MADISON, Wis. — Mobilized on March 12, 2020, the Wisconsin National Guard has been on duty continuously supporting Wisconsin's response to the COVID-19 pandemic.
Since March, missions have ranged from transporting cruise ship passengers home who were aboard a ship with a COVID-19 outbreak, to staffing polling places on election days, running isolation facilities, and community-based testing. More than 1,200 troops are currently supporting the effort.
To effectively and efficiently respond through the wide variety of missions across the state, Citizen Soldiers and Airmen in the Wisconsin National Guard need the ability to stay mentally resilient.
This is where the Wisconsin National Guard’s Service Member Support Division comes in as they are focused specifically on building mental resilience, managing stress, and reducing risk for our Soldiers and Airmen.
Soldiers and Airmen are assisted by SMSD through five department categories: Deployment Cycle Support, Military Life Cycle Support, Spiritual Readiness, Health Promotion and Risk Reduction and Family Readiness.
“In combination with their family, which is their primary support system,” said Sgt. 1st Class Tracy Urban, the resiliency, risk reduction and suicide prevention coordinator for the SMSD of the Wisconsin National Guard.
“We have our service member’s support division to help them throughout all of it so they can execute their duties,” she said. “The only constant in life is change. So to be resilient means that you’re adapting and moving forward with the way things will be.”
Throughout the entirety of the Wisconsin National Guard’s response to COVID-19, Soldiers and Airmen have been encouraged to seek resources pertaining to building resilience available to them on both Military One Source – a program that connects service members with resources – and the Psychological Health Center of Excellence.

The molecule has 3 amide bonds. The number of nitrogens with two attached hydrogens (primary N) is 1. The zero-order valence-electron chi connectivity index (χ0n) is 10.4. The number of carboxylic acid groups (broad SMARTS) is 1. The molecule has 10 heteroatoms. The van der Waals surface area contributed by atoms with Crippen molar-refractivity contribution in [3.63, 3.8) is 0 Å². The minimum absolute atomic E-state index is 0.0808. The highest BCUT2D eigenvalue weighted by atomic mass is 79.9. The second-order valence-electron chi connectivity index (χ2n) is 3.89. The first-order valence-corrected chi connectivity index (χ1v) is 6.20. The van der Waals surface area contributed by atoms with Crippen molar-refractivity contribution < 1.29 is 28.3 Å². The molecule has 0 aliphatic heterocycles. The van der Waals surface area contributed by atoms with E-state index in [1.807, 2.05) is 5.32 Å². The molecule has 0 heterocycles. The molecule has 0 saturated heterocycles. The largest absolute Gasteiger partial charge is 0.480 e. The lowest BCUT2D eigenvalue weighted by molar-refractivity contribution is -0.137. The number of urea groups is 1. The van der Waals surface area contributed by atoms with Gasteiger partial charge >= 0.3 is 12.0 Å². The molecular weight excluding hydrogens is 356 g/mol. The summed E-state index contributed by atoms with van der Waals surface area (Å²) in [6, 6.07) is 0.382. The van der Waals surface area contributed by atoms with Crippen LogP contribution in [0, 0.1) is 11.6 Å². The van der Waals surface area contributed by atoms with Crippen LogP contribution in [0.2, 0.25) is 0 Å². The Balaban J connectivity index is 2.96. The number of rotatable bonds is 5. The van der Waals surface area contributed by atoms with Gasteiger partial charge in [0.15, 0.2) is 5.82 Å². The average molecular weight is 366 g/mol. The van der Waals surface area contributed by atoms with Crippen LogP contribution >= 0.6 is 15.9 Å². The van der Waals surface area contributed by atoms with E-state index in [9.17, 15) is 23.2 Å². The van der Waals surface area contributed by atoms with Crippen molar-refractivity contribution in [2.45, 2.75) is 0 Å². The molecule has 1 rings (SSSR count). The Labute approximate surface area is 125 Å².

Resiliency support also includes state victim advocate coordinator, Katy Werginz, and individuals throughout each person’s chain of command to talk to, walk with, and provide the information needed to be of assistance when stressors take their toll on a service member’s well-being.
“Don’t be afraid to reach out to a friend.” Katy Werginz said. “They may have gone through the same thing or they may notice it, but they don’t know how to bring it up to you. Don’t feel like you’re alone because there are other people. It’s okay to reach out.”
Events hosted by chaplains to boost morale at Joint Force Headquarters in Madison have included early morning bike rides, runs, ruck marches and complimentary pancake breakfasts on Fridays. Each of these events have included motivational devotions joined by Werginz and the organization’s service dog Kevlar. Kevlar is a post-traumatic stress disorder service dog known within the organization for boosting morale in the troops helping ease stress and anxiety and also provides reasoning for individuals to safely come see Werginz without any potential stigma.
Lt. Col. Jessica Yogerst Sullivan, the Commander of the Wisconsin National Guard’s COVID-19 Response Task Force-Medical, who is directly working with the Soldiers and Airmen currently on orders said, “Positivity is contagious. It helps to motivate ourselves and others, improves our health and decreases stress. These are all substantive reasons why it is important to stay positive. It is especially important to continue to stay positive because we don’t know how long the pandemic is going to last.”
“We also want you to be there for one another, and help those less fortunate,” Sullivan said. “Just know that the Wisconsin National Guard is here to help in whatever way we can for the citizens of Wisconsin.”
Spc. Conner Franz, a Wisconsin National Guard Soldier who is actively supporting the state’s response to COVID-19, agreed that mental resilience is really important both for military personnel and civilians alike.
“It’s really, really easy to allow yourself to be caught in this mental trap and become so hyper-focused on the bad things and all the negativity; whether it’s fear, sadness, anger or whatever,” he said. “When you let yourself be overwhelmed by that, it crushes all the goodness and joy in life, and life is meant to be enjoyed. Even if it’s one small thing, we need to find that good thing and really hold onto it.”
The Wisconsin National Guard wouldn’t be able to properly support the state’s response to COVID-19, aid local communities or complete their mission without staying mentally resilient, and that continues to be the main priority of the SMSD, so the Guard’s many ongoing missions can continue successfully.